Japan has decided it will start releasing radioactive water accumulated at the damaged Fukushima nuclear plant into the sea after treatment, infuriating fishermen, local residents and neighbouring countries.
Prime Minister Yoshihide Suga’s cabinet made the decision on Tuesday morning, just over a decade after the nation’s worst-ever atomic disaster at the Fukushima Daiichi Nuclear Power Station.
Tokyo Electric Power is expected to start discharging the water into the sea in two years after it has been treated, the operator and the government said.
The operator has stored over 1.2 million tons of water in more than 1,000 huge tanks at the site. The operator said the space for tanks will be running out in 2022, though local officials and some experts say otherwise.
The plant suffered meltdowns at three of its six reactors after it was hit by a powerful earthquake and ensuing tsunami in March 2011.
Since then, the operator has continued to inject water into the three reactors to keep cooling melted atomic fuel there.
Radiation-contaminated water at the site has been treated through an advanced liquid processing system, but tritium – a radioactive isotope of hydrogen – cannot be removed from the water.
The government and the operator say tritium is not harmful to human health in low concentrations.
However, the Tokyo-based Citizens’ Commission on Nuclear Energy said in a statement that the government “should strictly avoid releasing tritium into the environment as tritium is still radioactive material.”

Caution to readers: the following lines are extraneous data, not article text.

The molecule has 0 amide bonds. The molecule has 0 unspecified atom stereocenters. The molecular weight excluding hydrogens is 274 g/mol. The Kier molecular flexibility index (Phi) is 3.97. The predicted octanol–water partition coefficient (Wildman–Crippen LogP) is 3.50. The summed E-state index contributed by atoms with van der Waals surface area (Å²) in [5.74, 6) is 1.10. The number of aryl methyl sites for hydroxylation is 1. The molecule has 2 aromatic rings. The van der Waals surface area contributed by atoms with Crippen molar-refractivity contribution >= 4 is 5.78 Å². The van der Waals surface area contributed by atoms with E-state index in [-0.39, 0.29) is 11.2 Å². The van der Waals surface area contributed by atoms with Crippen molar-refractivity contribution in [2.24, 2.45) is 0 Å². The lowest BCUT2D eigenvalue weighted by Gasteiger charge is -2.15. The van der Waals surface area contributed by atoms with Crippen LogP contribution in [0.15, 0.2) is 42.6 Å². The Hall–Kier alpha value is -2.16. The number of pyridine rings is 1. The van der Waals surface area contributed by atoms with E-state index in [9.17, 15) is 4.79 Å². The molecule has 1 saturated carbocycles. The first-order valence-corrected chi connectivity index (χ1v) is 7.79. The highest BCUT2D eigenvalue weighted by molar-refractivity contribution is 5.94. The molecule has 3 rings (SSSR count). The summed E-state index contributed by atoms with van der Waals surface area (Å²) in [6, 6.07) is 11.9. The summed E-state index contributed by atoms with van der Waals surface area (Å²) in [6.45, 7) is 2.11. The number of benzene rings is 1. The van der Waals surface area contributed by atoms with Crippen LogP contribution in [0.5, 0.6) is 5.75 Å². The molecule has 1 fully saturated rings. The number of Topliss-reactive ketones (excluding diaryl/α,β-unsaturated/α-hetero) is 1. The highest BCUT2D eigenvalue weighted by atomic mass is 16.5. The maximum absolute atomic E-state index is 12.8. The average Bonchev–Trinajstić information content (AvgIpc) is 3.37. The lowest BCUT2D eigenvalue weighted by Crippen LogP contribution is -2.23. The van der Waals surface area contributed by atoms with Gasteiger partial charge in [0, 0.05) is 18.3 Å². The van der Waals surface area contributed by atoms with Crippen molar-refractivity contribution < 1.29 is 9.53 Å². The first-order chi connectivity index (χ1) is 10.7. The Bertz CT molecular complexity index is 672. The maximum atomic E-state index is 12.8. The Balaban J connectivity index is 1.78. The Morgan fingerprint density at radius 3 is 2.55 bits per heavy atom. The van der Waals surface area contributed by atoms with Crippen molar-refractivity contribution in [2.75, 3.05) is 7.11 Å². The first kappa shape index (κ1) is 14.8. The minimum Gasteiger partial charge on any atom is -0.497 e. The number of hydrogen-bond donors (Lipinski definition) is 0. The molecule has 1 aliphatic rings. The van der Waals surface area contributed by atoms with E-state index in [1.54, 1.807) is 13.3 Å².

The group, which includes a number of experts, rejected the government’s plan to release radioactive water into the ocean and instead proposed mortar solidification technology and a land-based storage system, using large tanks.
The group submitted the proposals to the Industry Ministry and held news conferences repeatedly. However, the ministry and Japanese media downplayed and ignored them, it said.
The government’s plan invited criticism and strong opposition at home and abroad.
Hiroshi Kishi, head of the Japan Fisheries Cooperatives, said the release is “totally unacceptable. We lodge a strong protest [with the government].”
Kishi held talks with Suga last week ahead of the decision, telling the premier the group was “absolutely against” the move.
Citizens’ groups and some experts slammed the Japanese government for insufficient explanation of the plan and consensus-building efforts.
Fukushima residents said they will continue to express opposition to reverse the decision.
Greenpeace Japan said the group “strongly condemns” the government’s decision as it “completely disregards the human rights and interests of the people in Fukushima, wider Japan and the Asia-Pacific region.”
China criticized Japan for “unilaterally” making the decision “before exhausting all safe ways of disposal and without fully consulting with neighbouring countries and the international community,” the country’s Foreign Ministry said in a statement.
“This is highly irresponsible and will severely affect human health and the immediate interests of people in neighbouring countries,” the ministry said.
“China will continue to watch closely the developments of the matter together with the international community and reserves the right to make further reactions,” it added.
Taiwan’s Atomic Energy Council said the decision was regrettable, adding that Taiwanese legislators have also opposed such a move, according to Japan’s Kyodo News.
South Korea’s Foreign Ministry called in Japanese Ambassador to South Korea Koichi Aiboshi and lodged a protest over Tokyo’s decision, Kyodo reported.
Koo Yun Cheol, South Korea’s minister for government policy coordination, said Seoul “firmly opposes” the move, the report said.
The US State Department, however, issued a statement saying Japan “has been transparent about its decision, and appears to have adopted an approach in accordance with globally accepted nuclear safety standards.”